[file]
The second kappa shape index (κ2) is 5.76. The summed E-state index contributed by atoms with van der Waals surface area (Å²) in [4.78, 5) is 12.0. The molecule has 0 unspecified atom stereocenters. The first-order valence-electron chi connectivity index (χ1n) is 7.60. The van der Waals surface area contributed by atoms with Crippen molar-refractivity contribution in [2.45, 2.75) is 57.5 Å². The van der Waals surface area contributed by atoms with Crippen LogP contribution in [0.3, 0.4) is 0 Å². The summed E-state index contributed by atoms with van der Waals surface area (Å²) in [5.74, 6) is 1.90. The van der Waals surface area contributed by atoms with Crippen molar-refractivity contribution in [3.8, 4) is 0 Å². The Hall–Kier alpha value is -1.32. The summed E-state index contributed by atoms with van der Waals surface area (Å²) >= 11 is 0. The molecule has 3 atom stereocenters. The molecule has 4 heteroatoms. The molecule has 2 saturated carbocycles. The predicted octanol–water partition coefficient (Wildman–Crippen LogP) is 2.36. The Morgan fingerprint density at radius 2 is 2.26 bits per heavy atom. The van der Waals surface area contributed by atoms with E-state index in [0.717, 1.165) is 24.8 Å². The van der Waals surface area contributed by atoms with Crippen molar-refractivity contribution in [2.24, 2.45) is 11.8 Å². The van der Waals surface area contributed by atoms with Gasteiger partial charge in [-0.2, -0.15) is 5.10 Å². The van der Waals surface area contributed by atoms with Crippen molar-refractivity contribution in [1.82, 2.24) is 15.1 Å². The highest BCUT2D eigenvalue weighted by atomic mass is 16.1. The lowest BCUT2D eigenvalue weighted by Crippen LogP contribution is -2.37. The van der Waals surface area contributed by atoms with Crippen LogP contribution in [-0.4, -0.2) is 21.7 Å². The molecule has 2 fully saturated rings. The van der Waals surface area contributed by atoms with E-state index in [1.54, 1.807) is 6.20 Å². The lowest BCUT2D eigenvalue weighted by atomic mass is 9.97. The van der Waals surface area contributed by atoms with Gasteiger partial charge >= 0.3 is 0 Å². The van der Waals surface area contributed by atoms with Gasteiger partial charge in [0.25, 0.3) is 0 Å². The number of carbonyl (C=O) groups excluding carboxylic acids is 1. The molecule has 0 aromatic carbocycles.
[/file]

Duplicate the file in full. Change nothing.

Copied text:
The second kappa shape index (κ2) is 5.76. The summed E-state index contributed by atoms with van der Waals surface area (Å²) in [4.78, 5) is 12.0. The molecule has 0 unspecified atom stereocenters. The first-order valence-electron chi connectivity index (χ1n) is 7.60. The van der Waals surface area contributed by atoms with Crippen molar-refractivity contribution in [2.45, 2.75) is 57.5 Å². The van der Waals surface area contributed by atoms with Crippen LogP contribution in [0.3, 0.4) is 0 Å². The summed E-state index contributed by atoms with van der Waals surface area (Å²) in [5.74, 6) is 1.90. The van der Waals surface area contributed by atoms with Crippen molar-refractivity contribution in [3.8, 4) is 0 Å². The Hall–Kier alpha value is -1.32. The summed E-state index contributed by atoms with van der Waals surface area (Å²) >= 11 is 0. The molecule has 3 atom stereocenters. The molecule has 4 heteroatoms. The molecule has 2 saturated carbocycles. The predicted octanol–water partition coefficient (Wildman–Crippen LogP) is 2.36. The Morgan fingerprint density at radius 2 is 2.26 bits per heavy atom. The van der Waals surface area contributed by atoms with E-state index in [0.717, 1.165) is 24.8 Å². The van der Waals surface area contributed by atoms with Crippen molar-refractivity contribution in [2.24, 2.45) is 11.8 Å². The van der Waals surface area contributed by atoms with Gasteiger partial charge in [-0.2, -0.15) is 5.10 Å². The van der Waals surface area contributed by atoms with Crippen molar-refractivity contribution in [1.82, 2.24) is 15.1 Å². The highest BCUT2D eigenvalue weighted by atomic mass is 16.1. The lowest BCUT2D eigenvalue weighted by Crippen LogP contribution is -2.37. The van der Waals surface area contributed by atoms with Crippen LogP contribution in [-0.4, -0.2) is 21.7 Å². The molecule has 2 fully saturated rings. The van der Waals surface area contributed by atoms with E-state index in [1.54, 1.807) is 6.20 Å². The lowest BCUT2D eigenvalue weighted by atomic mass is 9.97. The van der Waals surface area contributed by atoms with Gasteiger partial charge >= 0.3 is 0 Å². The van der Waals surface area contributed by atoms with Gasteiger partial charge in [0.25, 0.3) is 0 Å². The number of carbonyl (C=O) groups excluding carboxylic acids is 1. The molecule has 0 aromatic carbocycles.